Stubby Ford F-250 Is a Sketchy Idea No Matter How You Slice It

It’s like Ford built a Suzuki Samurai with a distinctly American flair.

byLewin Day|
Builds photo
YouTube/Hunter Goodrich


YouTuber Hunter Goodrich isn't afraid of the wacky and wonderful as his delightful Stub Truck project demonstrates.

As seen on YouTube, the build is based on an eighth-generation Ford Super Duty pickup truck. The bed was first removed, which was shortly followed by Goodrich hacking off the entire rear half of the chassis. With the body and frame behind the cab gone, the rear axle was moved forwards to tuck beneath the rear of the cab. Huge wheel wells were cut into the cab to suit, and giant chunky tires were fitted.

Video thumbnail

The result is a stubby little vehicle, with a short wheelbase and a high ride height. It's so short, in fact, that the driveshaft to the rear is a mere 11 inches long. It's almost like a grown-up American version of the Suzuki Samurai, albeit a little more rough and ready.

The Stub Truck has solid ground clearance, thanks in part to the big rubber. It also boasts great articulation thanks in part to the rear suspension. Only the front spring perches are attached to the body, and the droop is controlled by a length of chain. The leaf springs are not connected from the chassis at the rear, though there's a length of pipe which serves as a stop to control ride height.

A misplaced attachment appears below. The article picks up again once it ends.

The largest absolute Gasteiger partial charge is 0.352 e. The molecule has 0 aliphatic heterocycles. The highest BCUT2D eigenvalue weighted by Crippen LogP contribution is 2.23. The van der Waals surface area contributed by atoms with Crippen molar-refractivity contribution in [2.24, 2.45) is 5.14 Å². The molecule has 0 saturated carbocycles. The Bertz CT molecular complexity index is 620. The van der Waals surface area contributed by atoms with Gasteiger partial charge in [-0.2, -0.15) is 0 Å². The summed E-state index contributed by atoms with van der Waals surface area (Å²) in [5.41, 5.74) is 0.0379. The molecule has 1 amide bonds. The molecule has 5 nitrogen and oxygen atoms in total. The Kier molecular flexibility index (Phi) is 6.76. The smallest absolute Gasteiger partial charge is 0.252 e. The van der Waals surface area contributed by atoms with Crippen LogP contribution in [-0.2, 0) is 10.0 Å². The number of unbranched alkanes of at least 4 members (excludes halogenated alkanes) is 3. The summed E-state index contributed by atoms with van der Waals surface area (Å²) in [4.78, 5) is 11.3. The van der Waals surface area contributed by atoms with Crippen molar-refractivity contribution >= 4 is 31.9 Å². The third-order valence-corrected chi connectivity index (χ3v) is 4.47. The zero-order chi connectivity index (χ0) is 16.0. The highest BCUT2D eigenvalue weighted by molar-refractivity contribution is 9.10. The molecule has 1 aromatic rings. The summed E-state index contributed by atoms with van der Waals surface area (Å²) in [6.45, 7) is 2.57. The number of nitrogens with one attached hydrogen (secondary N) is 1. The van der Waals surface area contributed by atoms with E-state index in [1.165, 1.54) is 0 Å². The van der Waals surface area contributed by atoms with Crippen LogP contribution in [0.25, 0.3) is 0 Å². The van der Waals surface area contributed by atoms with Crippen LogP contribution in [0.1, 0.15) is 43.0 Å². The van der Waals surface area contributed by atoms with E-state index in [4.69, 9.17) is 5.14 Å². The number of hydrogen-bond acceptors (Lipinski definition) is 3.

In some ways, performance is likely improved over the stock truck, largely due to the weight savings of losing half the body. However, it suffers in areas like road holding, vibration, and directional stability by virtue of its laissez-faire suspension mounts. We also wouldn't want to test its susceptibility to rollover, given that short wheelbase and elevated ride height. It would take a brave test driver to run this thing through the moose test.

Those rear leafs aren't really connected to anything at the back, which provides plenty of articulation. YouTube/Hunter Goodrich

It's not really a road-worthy vehicle, as noted by a police officer that pulled over Goodrich in the video. However, it does look like a riot to take out on the trails. Given the nature of the build, though, we'd want a buddy truck to carry us home when the rear axle inevitably falls off the truck.

Got a tip? Let the author know:

BuildsCultureFord NewsNews by Brand